As of April 21st, Google, the world’s biggest online-search engine, will start implementing another major overhaul of its mobile-search algorithm. This is likely to penalize many websites, which is why some have called the change “mobilegeddon”. The latest change is not meant to discriminate against rivals, but demote sites in Google’s mobile-search results that are not deemed “mobile-friendly”. That means, for instance, those that have text too small to read on a smartphone screen, or fiddly links too difficult to open with the tap of a finger, will be discriminated against. “As more people use mobile devices to access the internet, our algorithms have to adapt to these usage patterns,” Google wrote in a blog post in February.
The company announced the impending update in February, giving webmasters nearly two months and plenty of information to make the changes necessary to keep their sites from disappearing from mobile search results. But the update is still expected to cause a major ranking shake-up. The change is really pretty simple. It’s designed to make Google’s search results more useful for people using it on their phones. Starting tomorrow, the algorithm will reward sites with “mobile-friendly” designs and push down those which aren’t optimized for mobile viewing. What, exactly, does a non-optimized site look like? Well, think back to the last time you tried to view a site on your phone and found yourself zooming in and out, trying to find the right button, or failing to view the entire page. In short, it’s annoying, and it’s something Google is now doing its best to stamp out.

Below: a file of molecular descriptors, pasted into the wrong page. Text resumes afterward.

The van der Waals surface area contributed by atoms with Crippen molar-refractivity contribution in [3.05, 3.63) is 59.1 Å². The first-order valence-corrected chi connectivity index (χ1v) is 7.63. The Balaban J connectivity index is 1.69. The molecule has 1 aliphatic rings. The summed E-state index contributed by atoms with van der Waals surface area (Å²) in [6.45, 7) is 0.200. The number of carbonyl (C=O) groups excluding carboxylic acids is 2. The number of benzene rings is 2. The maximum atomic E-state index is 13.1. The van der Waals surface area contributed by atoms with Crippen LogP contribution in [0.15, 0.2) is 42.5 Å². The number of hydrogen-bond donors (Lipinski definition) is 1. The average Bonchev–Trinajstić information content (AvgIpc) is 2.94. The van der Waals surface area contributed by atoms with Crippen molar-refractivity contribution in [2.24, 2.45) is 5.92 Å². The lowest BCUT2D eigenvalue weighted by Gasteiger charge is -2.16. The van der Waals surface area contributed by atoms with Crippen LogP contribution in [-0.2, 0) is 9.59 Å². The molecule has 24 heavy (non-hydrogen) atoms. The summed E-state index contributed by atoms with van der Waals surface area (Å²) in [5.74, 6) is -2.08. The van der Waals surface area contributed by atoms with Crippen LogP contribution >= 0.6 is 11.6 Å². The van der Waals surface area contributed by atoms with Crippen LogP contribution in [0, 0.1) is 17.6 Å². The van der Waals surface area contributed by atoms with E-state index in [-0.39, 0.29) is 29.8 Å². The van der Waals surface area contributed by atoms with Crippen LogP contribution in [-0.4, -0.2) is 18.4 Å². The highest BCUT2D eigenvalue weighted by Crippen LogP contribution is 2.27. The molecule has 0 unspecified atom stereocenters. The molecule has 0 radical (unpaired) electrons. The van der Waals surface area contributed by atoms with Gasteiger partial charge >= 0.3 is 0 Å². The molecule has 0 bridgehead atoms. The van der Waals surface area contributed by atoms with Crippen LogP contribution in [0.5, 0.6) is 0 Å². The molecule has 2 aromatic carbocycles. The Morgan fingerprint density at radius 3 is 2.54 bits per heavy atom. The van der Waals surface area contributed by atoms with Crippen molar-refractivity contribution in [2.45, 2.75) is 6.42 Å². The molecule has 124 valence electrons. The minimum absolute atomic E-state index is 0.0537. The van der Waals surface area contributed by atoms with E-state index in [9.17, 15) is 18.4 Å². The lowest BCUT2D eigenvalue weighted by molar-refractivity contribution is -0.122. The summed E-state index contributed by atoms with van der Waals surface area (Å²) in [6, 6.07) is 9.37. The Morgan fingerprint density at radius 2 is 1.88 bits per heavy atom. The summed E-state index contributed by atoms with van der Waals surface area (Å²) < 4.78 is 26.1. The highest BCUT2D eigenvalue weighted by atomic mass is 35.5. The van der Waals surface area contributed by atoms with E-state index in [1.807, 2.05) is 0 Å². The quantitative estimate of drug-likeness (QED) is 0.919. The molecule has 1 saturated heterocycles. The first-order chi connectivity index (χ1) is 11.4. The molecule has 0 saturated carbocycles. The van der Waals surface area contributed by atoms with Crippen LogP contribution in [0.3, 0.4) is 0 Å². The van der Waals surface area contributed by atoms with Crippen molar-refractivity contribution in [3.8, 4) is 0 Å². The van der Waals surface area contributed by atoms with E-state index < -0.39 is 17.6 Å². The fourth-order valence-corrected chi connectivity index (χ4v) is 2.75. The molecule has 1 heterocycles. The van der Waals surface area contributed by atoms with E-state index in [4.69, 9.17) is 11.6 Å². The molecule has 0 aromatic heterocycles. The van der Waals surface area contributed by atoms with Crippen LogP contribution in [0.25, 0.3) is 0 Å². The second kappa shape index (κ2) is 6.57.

SearchControl.com is in the clear, but the Economist points to an analysis in which 25,000 top ranked sites were tested and it was found that 10,000 failed the test—including the Department of Homeland Security.
So this leaves the question…
Does Your Website Pass Google’s Mobile Test?
So, what does this mean for you? If you’re using Google on your phone, it’s going to get better. If you’re a webmaster or involved in running a site and you’re not sure if it passes Google’s muster, you can use their test to find out whether or not you’re in the clear and contact Search Control for help if things don’t look so good!